As minors, plaintiff's children resided with their mother as a matter of law, by virtue of her sole custody. See, e.g., Bergen v. Bergen, 439 F.2d 1008, 1012 (3d Cir. 1970). That domicile did not automatically change upon their attaining the age of majority. A change in legal domicile requires a physical change of residence and an intention to remain in that new residence. See Hawes v. Club Ecuestre El Comandante, 598 F.2d 698, 701 (1st Cir. 1979). Plaintiff argues that but for educational reasons his children would have resided with him in Taiwan because they valued his financial support highly enough to do so. Pl.'s Reply Mem. at 6. Plaintiff offers no evidence, however, to demonstrate that his children normally resided with him in Taiwan prior to age 18 or that they in fact adopted his home as their residence after each turned 18.

 When a child reaches the age of majority, the child acquires the power to possess a domicile separate from the domicile previously shared with a parent if the child so desires. Sivalls v. United States, 205 F.2d 444, 446 (5th Cir. 1953); Linville v. Price, 572 F. Supp. 345, 347 (S.D. W.Va. 1983). Absent some affirmative act evidencing both a physical change of residence and an intent to establish a new domicile of choice, however, the child retains the domicile of the parent, even if the child physically leaves the home. Sivalls v. United States, 205 F.2d at 446; Linville v. Price, 572 F. Supp. at 347; see Chicago & N.W. Ry. Co. v. Ohle, 117 U.S. 123, 124-25, 29 L. Ed. 837, 6 S. Ct. 632 (1886). Plaintiff's assertions regarding his children's willingness to live with him in Taiwan in exchange for his financial support fail to demonstrate a change of domicile and thus do not satisfy plaintiff's burden of showing that the Department of State's determination of his non-entitlement was arbitrary and capricious, an abuse of discretion, or not in accordance with the law. See, e.g., National Treasury Employees Union v. Horner, 272 U.S. App. D.C. 81, 854 F.2d 490, 498 (D.C. Cir. 1988); Motor Vehicle Mfrs. Ass'n of U.S., Inc. v. Ruckelshaus, 231 U.S. App. D.C. 240, 719 F.2d 1159, 1164 (D.C. Cir. 1983).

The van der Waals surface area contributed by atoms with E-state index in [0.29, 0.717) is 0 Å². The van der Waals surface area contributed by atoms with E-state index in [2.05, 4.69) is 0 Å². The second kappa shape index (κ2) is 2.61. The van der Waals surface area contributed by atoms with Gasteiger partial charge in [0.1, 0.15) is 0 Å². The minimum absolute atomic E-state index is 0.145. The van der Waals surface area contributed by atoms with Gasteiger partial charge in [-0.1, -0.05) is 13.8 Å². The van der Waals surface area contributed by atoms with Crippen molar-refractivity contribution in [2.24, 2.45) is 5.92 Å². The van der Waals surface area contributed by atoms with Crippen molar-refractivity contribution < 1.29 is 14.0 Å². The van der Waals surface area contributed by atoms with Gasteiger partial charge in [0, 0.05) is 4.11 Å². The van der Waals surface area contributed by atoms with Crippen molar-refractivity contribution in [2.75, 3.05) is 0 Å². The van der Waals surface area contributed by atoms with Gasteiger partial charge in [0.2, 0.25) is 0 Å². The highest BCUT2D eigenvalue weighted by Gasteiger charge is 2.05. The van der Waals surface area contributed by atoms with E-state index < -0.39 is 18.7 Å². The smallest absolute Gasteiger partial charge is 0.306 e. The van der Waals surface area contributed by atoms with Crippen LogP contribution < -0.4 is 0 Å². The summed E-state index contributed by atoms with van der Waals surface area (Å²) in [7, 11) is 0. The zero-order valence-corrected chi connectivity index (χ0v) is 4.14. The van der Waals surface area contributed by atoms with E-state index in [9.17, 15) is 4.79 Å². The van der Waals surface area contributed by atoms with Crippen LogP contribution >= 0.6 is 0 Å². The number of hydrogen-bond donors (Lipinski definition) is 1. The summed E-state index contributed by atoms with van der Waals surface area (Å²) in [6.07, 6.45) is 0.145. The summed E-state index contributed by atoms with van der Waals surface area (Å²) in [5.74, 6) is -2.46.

There is no merit whatsoever to plaintiff's additional argument that the Department of State's final decision was arbitrary and capricious because it contradicted earlier Department "findings" that plaintiff had been overpaid only $ 3069.24, the amount he does not contest. Pl.'s App. at 16, 28. Plaintiff relies primarily on an OIG Conversation Record, dated October 11, 1990, between OIG Supervisory Special Agent Daniel Reilly and OIG Special Agent Rick Young. The Conversation Record refers to an October 1989 meeting between Mr. Goldsmith, Mr. Young and Daniel Schiess, an attorney from the Public Integrity Section of the Department of Justice. OIG had referred the case to the Department of Justice for prosecution. In the Conversation Record Mr. Young noted that at the 1989 meeting Mr. Goldsmith was presented with an overpayment figure of $ 3069.24 as part of a plea offer. According to Mr. Young this figure was based on the view that "Goldsmith would have been entitled -- technically -- to SMA if he supported his children's educational needs after their eighteenth birthday [sic]." Pl.'s App. at 16. Plaintiff argues that this "determination" of his overpayment shows malfeasance on the part of the Department of State in light of its final determination that he was overpaid $ 16,340.